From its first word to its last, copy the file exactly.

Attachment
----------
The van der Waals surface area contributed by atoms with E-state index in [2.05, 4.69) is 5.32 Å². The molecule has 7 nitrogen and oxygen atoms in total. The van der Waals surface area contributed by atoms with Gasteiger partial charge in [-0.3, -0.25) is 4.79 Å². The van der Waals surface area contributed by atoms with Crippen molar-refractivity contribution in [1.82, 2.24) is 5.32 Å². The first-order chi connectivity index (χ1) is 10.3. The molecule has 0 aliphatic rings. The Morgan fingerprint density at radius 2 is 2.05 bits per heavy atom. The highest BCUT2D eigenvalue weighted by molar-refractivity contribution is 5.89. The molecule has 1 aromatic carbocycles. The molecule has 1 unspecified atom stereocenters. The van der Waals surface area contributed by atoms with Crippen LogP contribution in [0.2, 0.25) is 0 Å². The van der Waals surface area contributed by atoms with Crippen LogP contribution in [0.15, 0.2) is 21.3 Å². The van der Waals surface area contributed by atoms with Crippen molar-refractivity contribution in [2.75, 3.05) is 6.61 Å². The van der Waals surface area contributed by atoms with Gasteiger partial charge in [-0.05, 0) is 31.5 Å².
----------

The van der Waals surface area contributed by atoms with E-state index in [2.05, 4.69) is 5.32 Å². The molecule has 7 nitrogen and oxygen atoms in total. The van der Waals surface area contributed by atoms with Gasteiger partial charge in [-0.3, -0.25) is 4.79 Å². The van der Waals surface area contributed by atoms with Crippen molar-refractivity contribution in [1.82, 2.24) is 5.32 Å². The first-order chi connectivity index (χ1) is 10.3. The molecule has 0 aliphatic rings. The Morgan fingerprint density at radius 2 is 2.05 bits per heavy atom. The highest BCUT2D eigenvalue weighted by molar-refractivity contribution is 5.89. The molecule has 1 aromatic carbocycles. The molecule has 1 unspecified atom stereocenters. The van der Waals surface area contributed by atoms with Crippen LogP contribution in [0.2, 0.25) is 0 Å². The van der Waals surface area contributed by atoms with Crippen LogP contribution in [0.15, 0.2) is 21.3 Å². The van der Waals surface area contributed by atoms with Crippen molar-refractivity contribution in [2.75, 3.05) is 6.61 Å². The van der Waals surface area contributed by atoms with Gasteiger partial charge in [-0.05, 0) is 31.5 Å².